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A few things for nonprofits and foundations to consider in light of the Coronavirus

[Image description: An adorable red panda, staring at the camera. I was looking at pictures of the coronavirus, and even though it would be more relevant for this post, it is nowhere near as cute as this red panda. Pixabay.com]

Hi everyone. I know many of you have COVID-19 on your mind. I live in Washington State, where there have been multiple deaths from the virus. Nonprofits have been canceling events, and many companies and organizations are having staff work from home.

We all need to take this virus seriously. Many of you are still in denial. Wash your hands regularly, clean and disinfect surfaces, cancel events if you need to, allow staff to work from home, and use extra precautions if you work with older adult volunteer or clients. Also, check out this catchy and delightful song and video from Vietnam’s health department.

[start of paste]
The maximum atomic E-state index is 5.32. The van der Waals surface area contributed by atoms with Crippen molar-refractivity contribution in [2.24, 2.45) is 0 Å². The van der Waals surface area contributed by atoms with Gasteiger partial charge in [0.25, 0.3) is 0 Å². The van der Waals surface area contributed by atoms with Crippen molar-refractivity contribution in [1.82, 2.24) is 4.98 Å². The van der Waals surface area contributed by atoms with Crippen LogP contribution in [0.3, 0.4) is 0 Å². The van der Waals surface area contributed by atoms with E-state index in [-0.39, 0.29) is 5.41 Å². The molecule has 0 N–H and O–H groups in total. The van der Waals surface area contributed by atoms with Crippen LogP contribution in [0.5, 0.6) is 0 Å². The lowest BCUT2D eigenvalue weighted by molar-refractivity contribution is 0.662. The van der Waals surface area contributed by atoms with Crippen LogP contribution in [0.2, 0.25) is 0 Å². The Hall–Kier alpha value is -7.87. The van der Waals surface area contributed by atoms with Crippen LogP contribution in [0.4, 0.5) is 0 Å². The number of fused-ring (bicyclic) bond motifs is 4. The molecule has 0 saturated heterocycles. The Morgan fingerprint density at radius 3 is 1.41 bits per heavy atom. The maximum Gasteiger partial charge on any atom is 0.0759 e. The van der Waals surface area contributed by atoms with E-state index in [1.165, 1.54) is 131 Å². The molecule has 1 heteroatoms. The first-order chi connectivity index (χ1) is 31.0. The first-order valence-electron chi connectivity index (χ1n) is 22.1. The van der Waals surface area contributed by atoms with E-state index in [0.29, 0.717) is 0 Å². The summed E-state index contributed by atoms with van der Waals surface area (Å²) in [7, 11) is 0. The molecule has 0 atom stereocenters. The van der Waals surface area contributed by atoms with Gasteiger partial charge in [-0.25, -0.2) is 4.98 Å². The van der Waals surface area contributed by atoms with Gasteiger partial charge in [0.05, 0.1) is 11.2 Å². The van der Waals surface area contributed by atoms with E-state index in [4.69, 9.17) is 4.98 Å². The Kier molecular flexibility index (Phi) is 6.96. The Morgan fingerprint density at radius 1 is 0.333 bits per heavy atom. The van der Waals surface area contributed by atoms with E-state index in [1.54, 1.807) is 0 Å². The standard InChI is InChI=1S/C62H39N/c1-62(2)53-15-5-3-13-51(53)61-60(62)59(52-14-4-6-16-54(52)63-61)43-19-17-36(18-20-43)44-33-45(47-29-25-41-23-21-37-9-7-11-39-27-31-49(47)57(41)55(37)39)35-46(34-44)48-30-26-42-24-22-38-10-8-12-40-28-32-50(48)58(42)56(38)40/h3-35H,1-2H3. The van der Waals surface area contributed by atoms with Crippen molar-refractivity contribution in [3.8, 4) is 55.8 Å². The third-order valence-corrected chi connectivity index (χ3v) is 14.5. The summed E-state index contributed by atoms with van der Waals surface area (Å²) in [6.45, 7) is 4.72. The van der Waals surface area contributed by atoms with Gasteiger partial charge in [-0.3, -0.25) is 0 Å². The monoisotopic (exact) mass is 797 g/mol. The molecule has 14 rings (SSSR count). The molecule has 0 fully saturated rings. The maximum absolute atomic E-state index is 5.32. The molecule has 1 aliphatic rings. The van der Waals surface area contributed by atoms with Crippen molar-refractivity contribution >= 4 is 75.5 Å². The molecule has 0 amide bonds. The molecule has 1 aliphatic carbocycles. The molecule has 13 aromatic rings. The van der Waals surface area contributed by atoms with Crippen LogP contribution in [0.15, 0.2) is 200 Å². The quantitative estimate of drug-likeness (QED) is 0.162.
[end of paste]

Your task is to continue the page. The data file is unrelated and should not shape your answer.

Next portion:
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10 ways you or your organization may be an askhole

[Image description: Three yellow ducklings, two facing the camera, one with a slightly quizzical look, like “Did you just ask me to come up with an entire grant proposal for your organization as part of this job application?” Pixabay.com]

A while back, I wrote a post called “Are you or your nonprofit or foundation being an askhole?” An askhole, according to Urban Dictionary, is someone who asks for advice, but then completely ignores it or does the opposite, or someone who asks a lot of inane questions. However, I would say there are other ways to be askholes. Namely, asking people to do stuff for free or making unreasonable requests. Here are some ways you or your organization may be an askhole: